24th over: England 109-2 (Bell 47, Root 14). Hazlewood continues at the City End. He’s still finding plenty of swing and, despite having been expensive, is perhaps making better use of it than his colleagues. Root is well beaten by one such display of it, and hurries through for a single at the end of a tighter, better over.
23rd over: England 109-2 (Bell 47, Root 13). More ch-ch-ch-changes, as Starc is reintroduced to the attack, but the flow of runs continues as a confident square drive on the offside brings Bell four more and England to three figures. He gets four more in the same region when Starc overpitches and the drive is easy and confident. If Gower in the commentary box is fretting a tad about the airy nature of some of his shots, no fault can be found with the third boundary of the over, a deft, brilliantly timed late cut past the slips. By Bell’s recent standards, this is a substantial score and his response to his promotion up the order appears to have been to really go for it, though the match situation may have much to do with this. And that’s drinks.
US playwright Martin Blank is to adapt his The Law of Return for film about US Navy analyst jailed in 1987, who will be released on parole in November
The Israeli spy Jonathan Pollard is set to become the subject of a feature film.
The Pollard espionage scandal of the 1980s has remained a source of contention between the United States and Israel for decades. He is believed to be the only American ever to receive a life sentence for passing classified information to an ally of the US.
Middlesbrough fan Ernest Goult claimed gesture was a traditional Teesside expression but was convicted of public order offences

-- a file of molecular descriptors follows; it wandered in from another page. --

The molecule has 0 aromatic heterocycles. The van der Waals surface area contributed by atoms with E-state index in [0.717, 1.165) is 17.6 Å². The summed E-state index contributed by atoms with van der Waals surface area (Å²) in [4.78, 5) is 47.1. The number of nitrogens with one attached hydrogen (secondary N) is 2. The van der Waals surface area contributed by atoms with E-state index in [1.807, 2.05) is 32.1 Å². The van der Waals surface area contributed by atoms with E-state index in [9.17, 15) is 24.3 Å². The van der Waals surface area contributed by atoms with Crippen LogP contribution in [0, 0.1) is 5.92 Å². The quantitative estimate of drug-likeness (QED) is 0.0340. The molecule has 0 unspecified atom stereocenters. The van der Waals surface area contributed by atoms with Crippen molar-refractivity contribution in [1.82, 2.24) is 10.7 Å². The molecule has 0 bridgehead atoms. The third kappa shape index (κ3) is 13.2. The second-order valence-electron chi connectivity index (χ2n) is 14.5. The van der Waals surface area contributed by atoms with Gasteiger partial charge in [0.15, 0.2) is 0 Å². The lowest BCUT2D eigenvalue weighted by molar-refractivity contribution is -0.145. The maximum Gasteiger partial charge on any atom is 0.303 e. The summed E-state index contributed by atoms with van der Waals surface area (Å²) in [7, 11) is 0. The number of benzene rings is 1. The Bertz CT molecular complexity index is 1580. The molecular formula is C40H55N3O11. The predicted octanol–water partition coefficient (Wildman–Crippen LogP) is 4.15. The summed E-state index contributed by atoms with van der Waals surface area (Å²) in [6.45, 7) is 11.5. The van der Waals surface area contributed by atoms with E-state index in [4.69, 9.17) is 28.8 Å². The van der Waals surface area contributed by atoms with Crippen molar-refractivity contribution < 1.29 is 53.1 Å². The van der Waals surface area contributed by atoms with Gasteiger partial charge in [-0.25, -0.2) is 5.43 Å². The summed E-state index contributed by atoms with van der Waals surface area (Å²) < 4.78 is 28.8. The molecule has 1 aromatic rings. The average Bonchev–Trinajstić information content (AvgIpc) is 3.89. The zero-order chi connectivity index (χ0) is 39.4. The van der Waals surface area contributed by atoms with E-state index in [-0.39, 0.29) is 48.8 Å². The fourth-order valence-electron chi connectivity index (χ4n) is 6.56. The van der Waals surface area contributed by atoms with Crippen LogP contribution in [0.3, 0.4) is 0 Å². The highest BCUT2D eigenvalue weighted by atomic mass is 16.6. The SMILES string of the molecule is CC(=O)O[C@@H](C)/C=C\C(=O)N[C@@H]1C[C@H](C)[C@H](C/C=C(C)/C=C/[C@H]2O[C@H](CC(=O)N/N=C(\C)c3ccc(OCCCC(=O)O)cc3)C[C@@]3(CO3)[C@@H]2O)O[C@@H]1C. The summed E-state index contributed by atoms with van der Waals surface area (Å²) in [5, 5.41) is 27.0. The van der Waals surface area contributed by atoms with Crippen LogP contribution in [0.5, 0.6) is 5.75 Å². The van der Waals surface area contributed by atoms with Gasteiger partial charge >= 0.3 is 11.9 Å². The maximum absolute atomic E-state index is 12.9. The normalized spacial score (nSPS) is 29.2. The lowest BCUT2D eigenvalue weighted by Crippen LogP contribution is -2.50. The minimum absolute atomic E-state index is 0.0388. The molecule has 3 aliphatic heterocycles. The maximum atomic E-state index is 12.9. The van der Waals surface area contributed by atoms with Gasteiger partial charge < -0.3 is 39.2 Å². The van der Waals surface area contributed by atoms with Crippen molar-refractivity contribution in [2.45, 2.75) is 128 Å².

A Middlesbrough fan has been found guilty of making monkey gestures at black Blackburn Rovers players after one of them scored a controversial goal against his team in a Championship match.
The players Lee Williamson, Rudy Gestede and Markus Olsson spotted Ernest Goult, 72, making the gestures after Gestede scored a last-minute equaliser against the home team at Middlesbrough’s Riverside stadium last November.
How can something that should be so wrong be so right? A restaurant on the Lower East Side of New York has invented the perfect late-night food-on-the-go
I am a person who finds fault with the world. I try my best not to be unpleasant about it, but I wish that many things were not as they are. It would be better, for instance, if it weren’t so hot outside. Dogs should not be allowed in New York City, nor should duck boots – which belong in a swamp. Christmas is stupid and ought to be cancelled.Ketchup does not belong on hot dogs, and Will Ferrell isn’t funny.
So when I was given the assignment of eating and reporting on the latest innovation in modern street food, the spaghetti cone, created by chef Emanuele Attala and available at his new restaurant, the Spaghetti Incident, on Manhattan’s Lower East Side, I was prepared to do some quality complaining. It is, after all, a ridiculous-sounding idea. Why would anyone want to eat spaghetti out of a cone?
Exhibition brings to light work of MI1(b) and Room 40, latter of which helped bring US into Great War after deciphering Zimmerman telegram
In January 1917 British codebreakers known as Room 40, named after their original cramped space at the Admiralty, intercepted and deciphered a German secret message which changed the course of the first world war, helping to bring the US into the conflict.
The Zimmerman telegram, sent from the German foreign minister to their ambassador in Mexico, urged the central American county to “make war together, make peace together”. In return for becoming a German ally, it promised the US states of Texas, Arizona and New Mexico as a prize after the war.